(Yicai Global) Jan. 21 -- The owner of a Chinese factory in Ohio that featured in the acclaimed Netflix movie American Factory is to make his Hollywood debut, as the film has been nominated for the 92nd Academy Award for Best Documentary Feature.
Cao Dewang, founder and chairman of Fuyao Glass Industry Group, will be the first Chinese entrepreneur to show up in Hollywood with an Oscar-nominated movie. His trip to Tinseltown will be mainly to support director Steven Bognar and his wife Julia Reichert, Cao said in an interview with Yicai Global.
"They were so dedicated and worked so hard to make the film," Cao said. "I'm a Buddhist and will be neither excited nor frustrated if we win the award or not. It is the process that counts."
Fuyao Glass is one of the world's largest auto glass producers with a 25 percent market share. In the US, it has 30 percent of the market and accounts for around 70 percent of the industry's profit, Cao added. Based in Fuqing, Fujian province, Fuyao Glass has factories in the US, Mexico, Germany, Russia and Slovakia.
Bringer of Hope
Fuyao Glass bought a shuttered General Motors plant outside Dayton, Ohio in 2014 and converted it into a 180,000-square-meter manufacturing plant. It hired more than 2,300 local employees and was largely seen as Dayton's saviour as the town floundered in the wake of the downturn of the US auto industry. Fuyao Glass implemented a Chinese management model and by October 2016 the factory had swung into profit.
The company now has four manufacturing plants, two value-added service centers and one sales center in the US. It has invested around USD1 billion in the US and as of last August employed nearly 3,000 people locally. Its US factories can produce four million sets of automotive glass a year, Cao said.
The firm's Dayton and Illinois factories posted CNY150 million (USD21.7 million) in net profit in the first half of last year and CNY1.91 billion (USD276.7 million) in business revenue, according to the company's 2019 interim earnings report.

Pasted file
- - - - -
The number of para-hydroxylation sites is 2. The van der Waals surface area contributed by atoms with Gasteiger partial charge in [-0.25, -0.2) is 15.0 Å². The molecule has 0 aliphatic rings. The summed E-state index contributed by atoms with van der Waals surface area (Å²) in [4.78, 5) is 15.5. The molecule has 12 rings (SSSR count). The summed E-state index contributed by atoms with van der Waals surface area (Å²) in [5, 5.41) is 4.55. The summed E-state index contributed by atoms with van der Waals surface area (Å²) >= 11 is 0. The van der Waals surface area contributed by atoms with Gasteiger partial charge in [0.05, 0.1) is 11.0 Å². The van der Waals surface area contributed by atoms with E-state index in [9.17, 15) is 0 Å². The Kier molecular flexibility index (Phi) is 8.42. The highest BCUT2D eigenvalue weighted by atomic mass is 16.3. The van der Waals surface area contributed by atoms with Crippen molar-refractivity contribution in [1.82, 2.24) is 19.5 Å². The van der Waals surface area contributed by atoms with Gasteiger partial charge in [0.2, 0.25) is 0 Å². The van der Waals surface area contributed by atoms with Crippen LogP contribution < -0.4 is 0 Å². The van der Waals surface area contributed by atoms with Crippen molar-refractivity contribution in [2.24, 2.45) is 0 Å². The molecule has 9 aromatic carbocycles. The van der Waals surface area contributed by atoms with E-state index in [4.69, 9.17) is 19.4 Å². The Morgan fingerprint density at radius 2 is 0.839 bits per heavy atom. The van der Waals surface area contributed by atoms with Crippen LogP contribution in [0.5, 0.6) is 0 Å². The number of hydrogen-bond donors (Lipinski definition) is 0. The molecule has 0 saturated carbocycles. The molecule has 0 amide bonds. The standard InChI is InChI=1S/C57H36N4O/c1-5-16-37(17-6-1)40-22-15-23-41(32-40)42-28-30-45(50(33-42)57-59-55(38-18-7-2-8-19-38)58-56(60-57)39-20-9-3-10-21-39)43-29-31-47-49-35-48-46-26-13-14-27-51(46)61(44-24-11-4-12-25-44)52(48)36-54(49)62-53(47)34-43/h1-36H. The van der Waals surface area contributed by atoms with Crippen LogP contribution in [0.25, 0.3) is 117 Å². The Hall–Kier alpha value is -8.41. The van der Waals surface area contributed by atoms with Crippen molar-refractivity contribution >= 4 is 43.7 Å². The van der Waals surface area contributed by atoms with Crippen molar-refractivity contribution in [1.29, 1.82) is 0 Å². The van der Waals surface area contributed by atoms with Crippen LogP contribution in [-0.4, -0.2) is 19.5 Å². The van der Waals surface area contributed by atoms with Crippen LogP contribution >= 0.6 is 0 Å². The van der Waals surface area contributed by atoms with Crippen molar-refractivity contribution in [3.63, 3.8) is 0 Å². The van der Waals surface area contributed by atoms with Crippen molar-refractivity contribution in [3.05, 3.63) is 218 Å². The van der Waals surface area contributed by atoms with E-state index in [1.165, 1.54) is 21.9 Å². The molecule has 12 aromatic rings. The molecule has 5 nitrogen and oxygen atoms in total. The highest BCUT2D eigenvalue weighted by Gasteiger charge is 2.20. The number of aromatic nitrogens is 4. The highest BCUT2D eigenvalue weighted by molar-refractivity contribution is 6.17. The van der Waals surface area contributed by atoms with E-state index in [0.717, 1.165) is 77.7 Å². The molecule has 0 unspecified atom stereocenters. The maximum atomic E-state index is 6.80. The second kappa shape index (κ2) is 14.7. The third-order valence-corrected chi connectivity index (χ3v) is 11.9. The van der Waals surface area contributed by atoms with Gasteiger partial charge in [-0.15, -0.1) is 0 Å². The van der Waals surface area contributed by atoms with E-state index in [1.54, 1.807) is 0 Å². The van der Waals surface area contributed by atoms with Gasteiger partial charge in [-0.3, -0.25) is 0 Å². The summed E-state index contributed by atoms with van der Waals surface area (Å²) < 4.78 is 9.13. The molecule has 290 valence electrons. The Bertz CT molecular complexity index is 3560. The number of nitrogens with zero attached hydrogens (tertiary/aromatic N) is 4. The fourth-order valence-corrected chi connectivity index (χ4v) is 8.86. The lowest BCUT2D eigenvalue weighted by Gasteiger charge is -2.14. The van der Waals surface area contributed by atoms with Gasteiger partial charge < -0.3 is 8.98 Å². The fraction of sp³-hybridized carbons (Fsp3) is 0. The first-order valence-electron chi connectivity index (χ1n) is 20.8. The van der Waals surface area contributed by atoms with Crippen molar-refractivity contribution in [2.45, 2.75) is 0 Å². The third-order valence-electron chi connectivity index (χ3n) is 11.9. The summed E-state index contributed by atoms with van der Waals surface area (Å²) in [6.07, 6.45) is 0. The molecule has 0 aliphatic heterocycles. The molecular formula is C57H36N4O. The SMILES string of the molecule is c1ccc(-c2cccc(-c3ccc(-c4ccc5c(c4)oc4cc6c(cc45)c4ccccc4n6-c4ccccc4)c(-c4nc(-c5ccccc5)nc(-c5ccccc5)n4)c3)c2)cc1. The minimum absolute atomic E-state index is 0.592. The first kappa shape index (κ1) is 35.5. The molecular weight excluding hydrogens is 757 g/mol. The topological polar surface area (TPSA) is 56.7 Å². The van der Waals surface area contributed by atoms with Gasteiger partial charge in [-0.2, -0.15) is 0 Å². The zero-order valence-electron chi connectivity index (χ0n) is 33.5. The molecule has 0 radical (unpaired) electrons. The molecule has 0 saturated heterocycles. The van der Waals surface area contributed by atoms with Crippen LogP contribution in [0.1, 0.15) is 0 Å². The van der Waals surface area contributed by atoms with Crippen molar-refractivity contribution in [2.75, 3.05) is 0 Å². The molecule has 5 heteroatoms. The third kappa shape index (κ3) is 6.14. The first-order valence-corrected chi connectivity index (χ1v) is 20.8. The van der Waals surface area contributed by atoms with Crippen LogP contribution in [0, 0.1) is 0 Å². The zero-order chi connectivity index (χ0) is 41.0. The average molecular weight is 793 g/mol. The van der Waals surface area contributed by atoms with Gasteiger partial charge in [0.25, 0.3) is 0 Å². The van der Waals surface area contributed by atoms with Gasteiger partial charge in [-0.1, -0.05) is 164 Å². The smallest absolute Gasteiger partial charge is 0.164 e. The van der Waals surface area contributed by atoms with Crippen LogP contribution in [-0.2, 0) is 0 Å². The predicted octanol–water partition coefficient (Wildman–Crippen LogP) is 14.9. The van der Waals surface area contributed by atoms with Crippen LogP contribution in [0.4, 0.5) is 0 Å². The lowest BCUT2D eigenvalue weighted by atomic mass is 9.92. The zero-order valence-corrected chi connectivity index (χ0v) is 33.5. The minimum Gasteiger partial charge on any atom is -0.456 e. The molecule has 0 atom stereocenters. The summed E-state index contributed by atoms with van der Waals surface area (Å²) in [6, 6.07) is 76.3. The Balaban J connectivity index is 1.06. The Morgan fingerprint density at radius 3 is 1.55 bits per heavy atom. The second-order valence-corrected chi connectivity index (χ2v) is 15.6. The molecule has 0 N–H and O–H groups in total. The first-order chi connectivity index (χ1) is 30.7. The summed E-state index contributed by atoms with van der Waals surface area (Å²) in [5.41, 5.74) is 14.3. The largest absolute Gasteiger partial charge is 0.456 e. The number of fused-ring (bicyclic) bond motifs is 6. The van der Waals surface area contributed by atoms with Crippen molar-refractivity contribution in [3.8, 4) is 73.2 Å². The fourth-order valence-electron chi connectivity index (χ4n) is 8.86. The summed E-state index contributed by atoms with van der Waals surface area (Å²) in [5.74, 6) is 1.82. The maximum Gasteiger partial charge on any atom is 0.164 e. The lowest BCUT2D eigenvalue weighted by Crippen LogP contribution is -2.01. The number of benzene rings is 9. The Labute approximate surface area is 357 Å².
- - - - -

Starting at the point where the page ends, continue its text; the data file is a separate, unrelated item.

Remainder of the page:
"The factories are doing a very good job and all are profitable," Cao said. "They're showing continuous growth and we've high expectations for them."
Fuyao Glass will spend USD46 million buying new equipment for the Dayton plant, the firm announced earlier this month. The investment is expected to create an additional 100 jobs in Ohio.
Trade Friction Costs
China-US trade frictions affected the performance of Fuyao Glass' US factories as a tariff was slapped on some raw materials exported from China to the country.
"Our profit dropped by several tens of millions of dollars last year because of the tariff," Cao said. "Thankfully my customers were willing to share two-thirds of the additional tax, otherwise my company would have had to close down."
Carmakers take years to choose their preferred supplier, so they will not change suppliers easily and are willing to pay the extra cost, he added.
In the first half of last year, Fuyao Glass posted a 34 percent gross margin, according to its interim report. Its peers only managed 10 percent and that was before the tariff hike. Trade frictions have caused many of its competitors to lose money.
"Business was bad last year," Cao said. "This affected consumption, especially in durable consumer goods, so we do not have high expectations for the auto industry this year." The company took measures three or four years ago to prepare for an economic downturn and was reasonably prepared.
Beware of Tesla
There isn't a firm in the world that can build a factory faster than US electric vehicle giant Tesla did in Shanghai, Cao said. Chinese companies must pay close attention to Tesla entering China. Those that don't up their game will be defeated by Tesla, he said.
Tesla broker ground on its first factory outside of the US last January. The first vehicles mass produced on its Shanghai assembly line started being delivered to buyers this month.
Will the world's largest EV maker collaborate with its biggest auto glass manufacturer? "We're on good terms with each other," Cao said, without making further comment.
Editor: Kim Taylor